A New Retail Disruptor – How Cadi Plans to Change ‘Try Before You Buy’

  • Golf’s gains during the pandemic have many searching for clubs that match their skill set.
  • Pro golfer Paul Casey lends his endorsement to a multi-brand autonomous retail platform focused on letting players try clubs before buying.
  • Proprietary tech may hint at a broader future for Cadi.

Through the pandemic, golf’s popularity has reached new heights. More people play the game both recreationally and competitively than ever before. Most figures place the golf equipment market to be resting at $8.5 billion in annual sales since 2020. However, many players experience issues sourcing new clubs, from purchasing online and not receiving the best club for their skill sets (or sometimes counterfeit clubs via online purchasing), to attending a fitting day at a local course only to be shown one brand of club. 

The golf consumer is limited in their options to purchase new clubs. Most local courses no longer carry much inventory, but still offer custom order services for members or a fitting day with one brand. Brick-and-mortar big box and smaller retailers no longer maintain an extensive inventory of golf clubs and, in most cases, only carry accessories such as shoes, golf balls, tees, and apparel. For some retailers, such as specialty shops that carry an extensive selection of drivers, hybrids, irons, and putters, the only option to ensure that the clubs purchased work best for the player is to test the club inside the shop, with a net and simulator. While many golf simulators have improved, it is still not as informative as actually trying it on a golf course.  

So what technology is available for golfers to confirm the new golf clubs they purchase are the best fit for their skill set? Some major big-box sports retailers such as Dick’s Sporting Goods, Academy Sports and Outdoors, and others have online retail platforms, offer generous return policies, and provide promotions for the major brands. Others, such as Worldwide Golf Shops, Nevada Bob’s, and PGA TOUR Superstores allow players to receive one-on-one consultations and the ability to use a simulator to test clubs. Country clubs, while perhaps not as stocked with inventory as in previous years, do offer consultation with a golf professional. A new start-up wants to bring the benefits of all of the above options, and merge it with the convenience and practicality of trying-before-buying to the golf course. 

Try Before You Buy Comes to Golf

Cadi Kiosk, a new startup based in Carlsbad, CA, is hoping to provide golfers with the opportunity to test out clubs on the course before the final purchase. Similar models have been offered by companies from Amazon to running shoe brands like Hoka. Cadi is developing an autonomous retail platform in order to bring this solution to golf. 

Cadi’s plan involves both an eCommerce presence and a unique kiosk shopping experience. The eCommerce platform uses a collection of data and cross-platform integration that they state will add layers of depth to the club selection process. That data is then presented to the player with recommendations based on the club and player. Their kiosks will allow players to do the same thing – choose a club, try it out on the course, and return if it’s not the best fit for their game.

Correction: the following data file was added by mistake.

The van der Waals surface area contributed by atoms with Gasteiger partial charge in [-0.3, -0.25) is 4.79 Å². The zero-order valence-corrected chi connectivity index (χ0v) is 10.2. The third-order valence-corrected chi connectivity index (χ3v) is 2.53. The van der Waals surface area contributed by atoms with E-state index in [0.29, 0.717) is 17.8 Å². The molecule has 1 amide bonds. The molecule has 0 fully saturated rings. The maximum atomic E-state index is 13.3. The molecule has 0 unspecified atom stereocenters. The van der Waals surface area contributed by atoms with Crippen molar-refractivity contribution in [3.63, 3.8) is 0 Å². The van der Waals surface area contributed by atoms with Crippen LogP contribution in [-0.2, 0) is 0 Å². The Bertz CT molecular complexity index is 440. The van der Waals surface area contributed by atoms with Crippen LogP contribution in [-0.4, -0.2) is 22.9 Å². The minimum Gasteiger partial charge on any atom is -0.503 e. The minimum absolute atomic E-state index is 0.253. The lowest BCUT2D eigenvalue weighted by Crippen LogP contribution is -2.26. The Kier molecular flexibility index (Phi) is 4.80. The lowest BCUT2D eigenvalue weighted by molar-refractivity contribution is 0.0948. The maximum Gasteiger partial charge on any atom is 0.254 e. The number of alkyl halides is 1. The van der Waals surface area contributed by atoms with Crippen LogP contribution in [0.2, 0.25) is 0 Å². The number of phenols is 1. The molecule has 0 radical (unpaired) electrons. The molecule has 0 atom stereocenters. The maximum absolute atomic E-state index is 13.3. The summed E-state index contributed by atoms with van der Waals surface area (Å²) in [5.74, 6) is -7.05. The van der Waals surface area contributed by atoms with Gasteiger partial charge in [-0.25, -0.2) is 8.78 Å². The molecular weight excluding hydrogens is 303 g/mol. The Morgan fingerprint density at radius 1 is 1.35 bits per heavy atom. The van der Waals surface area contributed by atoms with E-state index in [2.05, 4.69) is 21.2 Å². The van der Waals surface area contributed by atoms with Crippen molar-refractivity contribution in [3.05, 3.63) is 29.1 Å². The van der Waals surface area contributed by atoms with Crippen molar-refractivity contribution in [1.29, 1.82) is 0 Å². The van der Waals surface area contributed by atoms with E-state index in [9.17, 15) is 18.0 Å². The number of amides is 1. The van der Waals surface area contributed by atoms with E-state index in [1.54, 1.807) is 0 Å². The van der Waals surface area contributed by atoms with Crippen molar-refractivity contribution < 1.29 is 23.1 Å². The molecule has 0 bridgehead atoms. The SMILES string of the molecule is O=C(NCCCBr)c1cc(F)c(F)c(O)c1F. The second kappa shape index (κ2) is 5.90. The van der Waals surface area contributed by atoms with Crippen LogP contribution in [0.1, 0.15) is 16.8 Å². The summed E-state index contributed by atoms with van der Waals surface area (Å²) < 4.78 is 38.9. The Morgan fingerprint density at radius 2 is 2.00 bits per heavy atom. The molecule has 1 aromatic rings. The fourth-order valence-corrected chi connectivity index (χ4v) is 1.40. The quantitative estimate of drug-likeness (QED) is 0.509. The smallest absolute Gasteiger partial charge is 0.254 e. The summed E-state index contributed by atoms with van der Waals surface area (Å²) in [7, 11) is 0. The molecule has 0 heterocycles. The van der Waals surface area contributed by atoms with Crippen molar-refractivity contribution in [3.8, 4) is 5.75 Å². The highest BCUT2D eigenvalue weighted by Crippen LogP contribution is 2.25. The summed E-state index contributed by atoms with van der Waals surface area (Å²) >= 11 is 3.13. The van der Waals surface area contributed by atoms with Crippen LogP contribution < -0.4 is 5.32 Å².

The Tech Behind the Swing

To accomplish this, Cadi is undertaking a significant endeavor. The company is building out micro warehouses equipped with proprietary technology that tracks and manages the distribution of all clubs in the Cadi system, including clubs previously used or tested. Cadi can distribute clubs to any kiosk or ship directly to customers. Why is this important?  Product loss for traditional retailers typically accounts for their highest costs, outside labor and overhead. Most retailers report inventory accuracy as low as 60-70%. 

Cadi is aiming to have their internal systems achieve as close to 100% accuracy as possible before launching the e-commerce and kiosk platforms. Beyond the apparent gains of reducing backorders and sales losses through improved inventory controls, Cadi also aims to offer better delivery of the ‘try-before-you-buy’ experience and move products through their supply chain quickly. 

Beyond the 18th Hole

Cadi successfully raised over $2 million in crowdfunding, with the second round that began in January 2022. Along with online crowdfunding the company also attracted attention with the inaugural “Cadi Week’ at the Waste Management Open at TPC Scottsdale earlier this year. In March, the company announced that PGA pro golfer Paul Casey endorses the brand. Casey has not endorsed a major club manufacturer to date, instead preferring to use a mix of brands while on tour. In his endorsement announcement, Casey noted that Cadi would allow him to try multiple brands as golf equipment continues to evolve. Amidst this praise Cadi aims to complete the crowdfunding campaign by May of 2022, and also plans to launch the eCommerce platform in 2022.

Their supply chain and fulfillment model along with their proprietary analytical software may very well position Cadi to offer similar service for enthusiasts of other pursuits. What else might this start-up have in their bag?